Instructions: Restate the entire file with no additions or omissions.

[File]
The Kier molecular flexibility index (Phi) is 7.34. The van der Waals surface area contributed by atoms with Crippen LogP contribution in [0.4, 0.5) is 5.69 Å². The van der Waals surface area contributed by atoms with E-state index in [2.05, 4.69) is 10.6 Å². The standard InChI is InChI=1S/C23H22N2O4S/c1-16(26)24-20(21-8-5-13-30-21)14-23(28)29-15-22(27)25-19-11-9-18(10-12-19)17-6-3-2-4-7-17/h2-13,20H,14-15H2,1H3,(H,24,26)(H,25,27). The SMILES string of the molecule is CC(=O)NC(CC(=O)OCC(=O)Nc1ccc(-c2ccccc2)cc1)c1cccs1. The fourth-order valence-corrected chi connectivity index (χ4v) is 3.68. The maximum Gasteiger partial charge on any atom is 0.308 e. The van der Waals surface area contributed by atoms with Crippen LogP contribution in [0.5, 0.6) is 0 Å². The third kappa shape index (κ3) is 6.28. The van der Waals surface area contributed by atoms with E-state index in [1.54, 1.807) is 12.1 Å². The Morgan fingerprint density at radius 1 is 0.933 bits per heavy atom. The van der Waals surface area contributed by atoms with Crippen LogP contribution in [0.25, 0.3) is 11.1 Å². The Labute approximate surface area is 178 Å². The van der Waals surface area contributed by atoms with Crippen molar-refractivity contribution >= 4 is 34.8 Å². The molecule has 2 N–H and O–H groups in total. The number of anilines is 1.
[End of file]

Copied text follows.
The Kier molecular flexibility index (Phi) is 7.34. The van der Waals surface area contributed by atoms with Crippen LogP contribution in [0.4, 0.5) is 5.69 Å². The van der Waals surface area contributed by atoms with E-state index in [2.05, 4.69) is 10.6 Å². The standard InChI is InChI=1S/C23H22N2O4S/c1-16(26)24-20(21-8-5-13-30-21)14-23(28)29-15-22(27)25-19-11-9-18(10-12-19)17-6-3-2-4-7-17/h2-13,20H,14-15H2,1H3,(H,24,26)(H,25,27). The SMILES string of the molecule is CC(=O)NC(CC(=O)OCC(=O)Nc1ccc(-c2ccccc2)cc1)c1cccs1. The fourth-order valence-corrected chi connectivity index (χ4v) is 3.68. The maximum Gasteiger partial charge on any atom is 0.308 e. The van der Waals surface area contributed by atoms with Crippen LogP contribution in [0.5, 0.6) is 0 Å². The third kappa shape index (κ3) is 6.28. The van der Waals surface area contributed by atoms with E-state index in [1.54, 1.807) is 12.1 Å². The Morgan fingerprint density at radius 1 is 0.933 bits per heavy atom. The van der Waals surface area contributed by atoms with Crippen LogP contribution in [0.25, 0.3) is 11.1 Å². The Labute approximate surface area is 178 Å². The van der Waals surface area contributed by atoms with Crippen molar-refractivity contribution >= 4 is 34.8 Å². The molecule has 2 N–H and O–H groups in total. The number of anilines is 1.